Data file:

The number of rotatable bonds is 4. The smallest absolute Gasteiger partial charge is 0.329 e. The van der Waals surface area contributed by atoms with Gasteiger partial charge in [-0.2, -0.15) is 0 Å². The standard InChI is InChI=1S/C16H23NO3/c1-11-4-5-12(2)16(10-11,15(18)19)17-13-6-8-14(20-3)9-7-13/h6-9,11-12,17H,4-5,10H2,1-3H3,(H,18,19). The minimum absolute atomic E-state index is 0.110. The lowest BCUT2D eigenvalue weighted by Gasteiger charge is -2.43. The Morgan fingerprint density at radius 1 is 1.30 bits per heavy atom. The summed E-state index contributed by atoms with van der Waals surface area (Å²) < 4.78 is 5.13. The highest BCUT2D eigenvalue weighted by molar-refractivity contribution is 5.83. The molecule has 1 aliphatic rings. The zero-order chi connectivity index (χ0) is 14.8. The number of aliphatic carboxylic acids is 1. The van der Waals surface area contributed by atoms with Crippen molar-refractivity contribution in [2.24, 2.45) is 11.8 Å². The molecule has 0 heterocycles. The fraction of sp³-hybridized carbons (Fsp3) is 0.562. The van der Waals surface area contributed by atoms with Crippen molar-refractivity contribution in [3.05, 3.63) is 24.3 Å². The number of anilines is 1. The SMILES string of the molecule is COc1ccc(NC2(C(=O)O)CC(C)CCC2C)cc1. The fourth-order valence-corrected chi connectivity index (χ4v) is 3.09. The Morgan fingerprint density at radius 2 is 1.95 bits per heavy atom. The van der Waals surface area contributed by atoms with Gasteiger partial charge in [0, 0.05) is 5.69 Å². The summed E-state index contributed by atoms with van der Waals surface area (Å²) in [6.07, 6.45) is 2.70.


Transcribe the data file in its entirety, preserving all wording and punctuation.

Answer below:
The number of rotatable bonds is 4. The smallest absolute Gasteiger partial charge is 0.329 e. The van der Waals surface area contributed by atoms with Gasteiger partial charge in [-0.2, -0.15) is 0 Å². The standard InChI is InChI=1S/C16H23NO3/c1-11-4-5-12(2)16(10-11,15(18)19)17-13-6-8-14(20-3)9-7-13/h6-9,11-12,17H,4-5,10H2,1-3H3,(H,18,19). The minimum absolute atomic E-state index is 0.110. The lowest BCUT2D eigenvalue weighted by Gasteiger charge is -2.43. The Morgan fingerprint density at radius 1 is 1.30 bits per heavy atom. The summed E-state index contributed by atoms with van der Waals surface area (Å²) < 4.78 is 5.13. The highest BCUT2D eigenvalue weighted by molar-refractivity contribution is 5.83. The molecule has 1 aliphatic rings. The zero-order chi connectivity index (χ0) is 14.8. The number of aliphatic carboxylic acids is 1. The van der Waals surface area contributed by atoms with Crippen molar-refractivity contribution in [2.24, 2.45) is 11.8 Å². The molecule has 0 heterocycles. The fraction of sp³-hybridized carbons (Fsp3) is 0.562. The van der Waals surface area contributed by atoms with Crippen molar-refractivity contribution in [3.05, 3.63) is 24.3 Å². The number of anilines is 1. The SMILES string of the molecule is COc1ccc(NC2(C(=O)O)CC(C)CCC2C)cc1. The fourth-order valence-corrected chi connectivity index (χ4v) is 3.09. The Morgan fingerprint density at radius 2 is 1.95 bits per heavy atom. The van der Waals surface area contributed by atoms with Gasteiger partial charge in [0, 0.05) is 5.69 Å². The summed E-state index contributed by atoms with van der Waals surface area (Å²) in [6.07, 6.45) is 2.70.